So there I am, in this black tube, the fMRI machine on autopilot as it measures my every emotion. I had agreed to the test because I knew that Neuromarketers can’t embed ideas or control your thoughts. They had no ‘buy button’ to press in the brain, but they sure were spending lots of money to find one. At this very moment, my emotions are running high, past the orange level, sounding alarms at every level of this BMW commercial they are testing.   My trust level has dropped to its highest level of 78%.

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The rational vs the emotional

For decades, most marketers dismissed emotion as non relevant to marketing and continued their strong belief that consumer buying patterns were mostly based on reason and rational choices. By the year 2000, they were creating advertising that touched both the rational and emotional. By 2020 they had all concluded that emotions play the leading role in human sciences and behavior.

Back in the room of technicians and researchers, the computer monitors are now analyzing streams of data to provide the information the brand companies required to reexamine their past approaches or to figure out where they failed to connect. This information will reveal certain attitudinal variables which will lead them to a better understanding of the emotional ones at hand: Attachment, Trust,  Identification, Commitment, Attitude, and Satisfaction.

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The famous Dr. Matrix (1947 - 2028), R.I.P.

For a moment, I am reminded of Dr. Marvin Matrix, the leading Neuroscientist of our time. (He passed away in 2028). The famous doctor had stressed that, “Unless Neuroscience research findings are implemented in your marketing plans, you can not expect much of a relationship with a consumer.”

Back in 2017, Dr. Matrix had been involved with a company that marketed a global beer brand. Over the years they had seen a steady decline in sales. The results of their ad campaign, which ran both in traditional and digital media, had very little effect when it launched. Dr. Matrix and his team of Neuroscientists were commissioned to gauge consumer reactions to the brand, a category that contributed over $2.5 billion to the company’s annual sales.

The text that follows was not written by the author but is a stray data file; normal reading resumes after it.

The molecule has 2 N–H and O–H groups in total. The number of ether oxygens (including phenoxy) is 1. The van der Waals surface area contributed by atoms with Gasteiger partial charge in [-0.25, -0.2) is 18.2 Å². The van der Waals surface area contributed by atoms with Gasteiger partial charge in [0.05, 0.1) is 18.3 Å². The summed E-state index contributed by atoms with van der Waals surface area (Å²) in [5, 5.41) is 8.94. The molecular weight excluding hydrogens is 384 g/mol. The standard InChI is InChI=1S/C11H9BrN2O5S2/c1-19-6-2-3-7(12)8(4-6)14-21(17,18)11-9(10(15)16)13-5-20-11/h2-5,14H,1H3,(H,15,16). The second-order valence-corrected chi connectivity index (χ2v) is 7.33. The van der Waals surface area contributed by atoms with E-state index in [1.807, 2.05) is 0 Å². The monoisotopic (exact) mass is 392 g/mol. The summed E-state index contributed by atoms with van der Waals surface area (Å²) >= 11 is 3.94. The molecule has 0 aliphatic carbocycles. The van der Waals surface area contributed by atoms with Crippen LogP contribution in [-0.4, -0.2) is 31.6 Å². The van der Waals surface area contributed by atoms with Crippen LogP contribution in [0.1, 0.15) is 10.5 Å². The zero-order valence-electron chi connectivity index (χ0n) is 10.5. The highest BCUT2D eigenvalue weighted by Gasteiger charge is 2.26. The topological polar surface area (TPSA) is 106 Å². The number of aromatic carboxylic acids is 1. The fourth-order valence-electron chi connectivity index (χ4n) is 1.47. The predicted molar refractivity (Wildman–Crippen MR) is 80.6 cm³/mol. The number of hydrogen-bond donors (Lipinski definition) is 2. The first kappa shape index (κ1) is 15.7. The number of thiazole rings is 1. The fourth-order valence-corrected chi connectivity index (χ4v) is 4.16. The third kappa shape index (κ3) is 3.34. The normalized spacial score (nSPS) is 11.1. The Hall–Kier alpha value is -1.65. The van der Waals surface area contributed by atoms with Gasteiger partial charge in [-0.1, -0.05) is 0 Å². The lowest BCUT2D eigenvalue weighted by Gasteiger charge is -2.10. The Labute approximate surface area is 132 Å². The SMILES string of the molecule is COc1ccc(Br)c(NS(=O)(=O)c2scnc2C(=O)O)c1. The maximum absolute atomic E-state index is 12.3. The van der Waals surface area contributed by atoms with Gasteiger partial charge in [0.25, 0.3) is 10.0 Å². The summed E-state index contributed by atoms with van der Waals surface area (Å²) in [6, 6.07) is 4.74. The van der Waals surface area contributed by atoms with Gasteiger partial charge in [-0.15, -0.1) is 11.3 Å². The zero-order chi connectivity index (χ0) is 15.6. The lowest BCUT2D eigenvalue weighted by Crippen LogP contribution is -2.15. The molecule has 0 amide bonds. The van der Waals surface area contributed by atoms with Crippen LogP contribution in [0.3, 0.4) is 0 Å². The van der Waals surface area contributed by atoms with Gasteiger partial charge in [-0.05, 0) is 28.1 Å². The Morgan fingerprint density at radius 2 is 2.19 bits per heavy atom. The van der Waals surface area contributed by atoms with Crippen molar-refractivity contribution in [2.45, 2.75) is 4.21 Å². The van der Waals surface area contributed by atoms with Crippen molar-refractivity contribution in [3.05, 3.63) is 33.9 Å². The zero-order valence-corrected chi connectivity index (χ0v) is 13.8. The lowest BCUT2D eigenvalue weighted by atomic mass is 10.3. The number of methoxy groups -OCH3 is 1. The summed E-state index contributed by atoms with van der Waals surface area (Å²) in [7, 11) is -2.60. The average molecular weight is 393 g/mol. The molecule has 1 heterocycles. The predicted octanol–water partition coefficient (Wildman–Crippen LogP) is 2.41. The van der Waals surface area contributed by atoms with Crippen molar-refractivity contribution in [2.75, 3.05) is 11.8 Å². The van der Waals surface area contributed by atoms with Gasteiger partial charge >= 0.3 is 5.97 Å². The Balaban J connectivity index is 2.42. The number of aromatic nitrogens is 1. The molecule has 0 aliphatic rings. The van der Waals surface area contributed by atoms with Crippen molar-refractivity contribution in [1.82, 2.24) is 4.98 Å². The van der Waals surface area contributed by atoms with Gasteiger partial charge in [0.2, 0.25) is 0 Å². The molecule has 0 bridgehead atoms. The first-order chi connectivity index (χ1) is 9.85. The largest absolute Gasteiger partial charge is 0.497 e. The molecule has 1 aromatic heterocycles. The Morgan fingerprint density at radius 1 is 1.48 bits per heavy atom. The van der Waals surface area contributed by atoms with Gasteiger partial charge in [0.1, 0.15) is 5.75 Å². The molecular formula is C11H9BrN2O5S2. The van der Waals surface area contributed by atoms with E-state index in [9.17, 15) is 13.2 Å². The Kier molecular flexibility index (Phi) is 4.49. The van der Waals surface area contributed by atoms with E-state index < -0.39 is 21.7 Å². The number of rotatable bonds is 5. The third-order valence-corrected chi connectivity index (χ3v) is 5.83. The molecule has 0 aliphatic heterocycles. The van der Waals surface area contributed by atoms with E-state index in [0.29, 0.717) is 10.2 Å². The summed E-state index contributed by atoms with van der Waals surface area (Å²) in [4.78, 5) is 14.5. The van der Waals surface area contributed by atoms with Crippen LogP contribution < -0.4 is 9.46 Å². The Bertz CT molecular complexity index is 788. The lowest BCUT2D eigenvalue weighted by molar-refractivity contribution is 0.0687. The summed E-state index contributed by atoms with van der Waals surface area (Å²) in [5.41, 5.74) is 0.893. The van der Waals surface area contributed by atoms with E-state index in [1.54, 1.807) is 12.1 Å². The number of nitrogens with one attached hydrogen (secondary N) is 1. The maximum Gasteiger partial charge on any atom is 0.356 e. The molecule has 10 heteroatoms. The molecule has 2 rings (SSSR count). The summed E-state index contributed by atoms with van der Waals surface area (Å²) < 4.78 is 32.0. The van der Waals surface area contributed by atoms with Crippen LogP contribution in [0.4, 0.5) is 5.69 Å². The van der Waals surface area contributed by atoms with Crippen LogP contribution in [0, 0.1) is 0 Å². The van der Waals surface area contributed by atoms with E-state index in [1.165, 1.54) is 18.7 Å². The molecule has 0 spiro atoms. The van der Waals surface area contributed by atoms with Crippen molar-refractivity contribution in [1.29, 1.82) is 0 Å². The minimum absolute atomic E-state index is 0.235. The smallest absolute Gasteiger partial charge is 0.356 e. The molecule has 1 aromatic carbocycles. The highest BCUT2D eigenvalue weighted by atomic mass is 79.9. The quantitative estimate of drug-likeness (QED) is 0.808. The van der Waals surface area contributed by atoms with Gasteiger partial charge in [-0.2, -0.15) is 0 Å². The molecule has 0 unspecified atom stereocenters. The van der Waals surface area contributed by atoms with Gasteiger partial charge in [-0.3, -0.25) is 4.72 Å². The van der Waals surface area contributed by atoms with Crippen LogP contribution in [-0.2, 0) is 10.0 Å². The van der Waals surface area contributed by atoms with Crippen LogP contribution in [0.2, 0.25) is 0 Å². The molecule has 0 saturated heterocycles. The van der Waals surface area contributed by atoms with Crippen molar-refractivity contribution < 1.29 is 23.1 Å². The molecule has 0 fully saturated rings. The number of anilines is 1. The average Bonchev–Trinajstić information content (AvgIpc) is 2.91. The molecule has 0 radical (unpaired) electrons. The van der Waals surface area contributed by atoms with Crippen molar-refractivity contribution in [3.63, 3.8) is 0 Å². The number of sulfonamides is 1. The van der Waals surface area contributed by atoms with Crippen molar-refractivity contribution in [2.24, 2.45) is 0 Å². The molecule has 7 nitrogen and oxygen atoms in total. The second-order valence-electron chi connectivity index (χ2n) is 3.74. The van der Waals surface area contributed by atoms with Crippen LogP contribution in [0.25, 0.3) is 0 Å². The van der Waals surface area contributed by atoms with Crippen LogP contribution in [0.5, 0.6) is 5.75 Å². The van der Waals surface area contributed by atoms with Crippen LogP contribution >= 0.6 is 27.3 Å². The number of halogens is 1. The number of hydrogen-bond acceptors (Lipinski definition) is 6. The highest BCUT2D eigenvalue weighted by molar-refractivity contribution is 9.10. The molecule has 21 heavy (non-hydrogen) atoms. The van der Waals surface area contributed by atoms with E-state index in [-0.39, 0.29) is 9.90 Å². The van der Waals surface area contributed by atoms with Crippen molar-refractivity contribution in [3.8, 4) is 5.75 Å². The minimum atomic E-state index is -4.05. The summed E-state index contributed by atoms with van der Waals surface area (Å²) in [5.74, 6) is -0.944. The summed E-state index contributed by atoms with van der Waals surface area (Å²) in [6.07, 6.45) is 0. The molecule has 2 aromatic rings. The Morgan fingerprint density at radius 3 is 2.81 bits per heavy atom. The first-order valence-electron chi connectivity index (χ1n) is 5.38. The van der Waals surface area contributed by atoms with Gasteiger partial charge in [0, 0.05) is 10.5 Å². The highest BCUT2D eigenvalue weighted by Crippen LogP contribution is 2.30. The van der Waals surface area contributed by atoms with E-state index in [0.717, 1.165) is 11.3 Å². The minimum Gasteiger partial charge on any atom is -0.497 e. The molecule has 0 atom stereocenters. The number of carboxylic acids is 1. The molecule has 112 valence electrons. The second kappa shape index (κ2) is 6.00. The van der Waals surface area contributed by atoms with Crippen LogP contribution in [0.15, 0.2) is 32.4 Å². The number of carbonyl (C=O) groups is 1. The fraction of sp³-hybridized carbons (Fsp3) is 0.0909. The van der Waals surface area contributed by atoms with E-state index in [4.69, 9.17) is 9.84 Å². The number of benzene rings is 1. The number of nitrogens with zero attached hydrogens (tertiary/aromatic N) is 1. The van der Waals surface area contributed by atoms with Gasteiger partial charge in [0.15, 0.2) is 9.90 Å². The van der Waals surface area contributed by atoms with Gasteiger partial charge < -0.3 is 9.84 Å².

Using first generation Neuromarketing science technology – the prototype to what I was wearing for today’s test – Dr. Matrix and his team tested about 100 people (mostly men) of different ages for several days, capturing changes in heart rate, breathing, and skin temperature. These signals were transmitted to a central lab of computers where streams of data were crunched using algorithms and then aggregated into an index of emotional engagement.

The research found that the majority of participants expressed warm feelings about the brand, however, these feelings were overcome by stress at the store from shopping for the beer. There was a disconnect between how people felt about the brand and how they felt when shopping for the brand.

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Dr. Matrix’s investigations had concluded that seventy-five percent of all consumer decisions were made inside the store, “mostly due to impulse buying decisions that goes on in the aisles. Retailers,” he claimed, “should create more ideal conditions for a wallet-opening experience.”

As a result, the brand engaged in a major label redesign to remove any unfavorable emotional triggers. The Neuromarketing research had brought objectivity to the creative-development process, and to the marketer’s overall strategy, and the net result was more effective branding and advertising.

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Neuromarketing: a form of brainwashing or new marketing missile?

For some time, I had considered Neuromarketing to be a form of brainwashing, but as more and more positive research was done, I found myself becoming an advocate of the process. For years I had considered focus groups to be invasive too, and blamed  that type of research for so much bad advertising in the marketplace.

Since 2018 traditional marketing and advertising, digital and social media, have all been turned on their heads. They’ve been neutralized by Neuromarketing. Over the years they gradually yielded their power to this new marketing missile – one that unlocks consumer perception and decodes the consumers’ deep DNA motivators enabling advertising campaigns to achieve maximum impact.

I awake in a cold sweat and I cannot get back to sleep. I turn and reach for my iPhone. I click on my calendar app and it reads, December 6, 2012. I’m back.

Now the question is, how best to tell my advertising and marketing colleagues of the coming opportunities that Neuromarketing offers up.

Mike Fromowitz

OCTANE